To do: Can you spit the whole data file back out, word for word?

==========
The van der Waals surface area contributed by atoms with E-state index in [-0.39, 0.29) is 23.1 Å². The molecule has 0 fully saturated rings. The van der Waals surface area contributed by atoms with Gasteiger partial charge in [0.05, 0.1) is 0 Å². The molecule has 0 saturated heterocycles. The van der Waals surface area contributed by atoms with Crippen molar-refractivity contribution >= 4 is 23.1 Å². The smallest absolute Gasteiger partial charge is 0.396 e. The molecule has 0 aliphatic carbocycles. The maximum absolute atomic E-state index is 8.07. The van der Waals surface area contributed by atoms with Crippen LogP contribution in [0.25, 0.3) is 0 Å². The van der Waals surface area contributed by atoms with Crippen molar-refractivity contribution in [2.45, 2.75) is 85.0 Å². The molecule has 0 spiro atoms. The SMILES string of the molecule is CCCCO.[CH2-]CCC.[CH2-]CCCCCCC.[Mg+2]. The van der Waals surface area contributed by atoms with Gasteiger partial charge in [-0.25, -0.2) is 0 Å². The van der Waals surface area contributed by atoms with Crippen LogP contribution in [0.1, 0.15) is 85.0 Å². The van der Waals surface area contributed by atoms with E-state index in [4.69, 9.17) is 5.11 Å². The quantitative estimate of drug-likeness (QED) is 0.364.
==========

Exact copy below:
The van der Waals surface area contributed by atoms with E-state index in [-0.39, 0.29) is 23.1 Å². The molecule has 0 fully saturated rings. The van der Waals surface area contributed by atoms with Gasteiger partial charge in [0.05, 0.1) is 0 Å². The molecule has 0 saturated heterocycles. The van der Waals surface area contributed by atoms with Crippen molar-refractivity contribution >= 4 is 23.1 Å². The smallest absolute Gasteiger partial charge is 0.396 e. The molecule has 0 aliphatic carbocycles. The maximum absolute atomic E-state index is 8.07. The van der Waals surface area contributed by atoms with Crippen LogP contribution in [0.25, 0.3) is 0 Å². The van der Waals surface area contributed by atoms with Crippen molar-refractivity contribution in [2.45, 2.75) is 85.0 Å². The molecule has 0 spiro atoms. The SMILES string of the molecule is CCCCO.[CH2-]CCC.[CH2-]CCCCCCC.[Mg+2]. The van der Waals surface area contributed by atoms with Gasteiger partial charge in [-0.25, -0.2) is 0 Å². The van der Waals surface area contributed by atoms with Crippen LogP contribution in [0.1, 0.15) is 85.0 Å². The van der Waals surface area contributed by atoms with E-state index in [4.69, 9.17) is 5.11 Å². The quantitative estimate of drug-likeness (QED) is 0.364.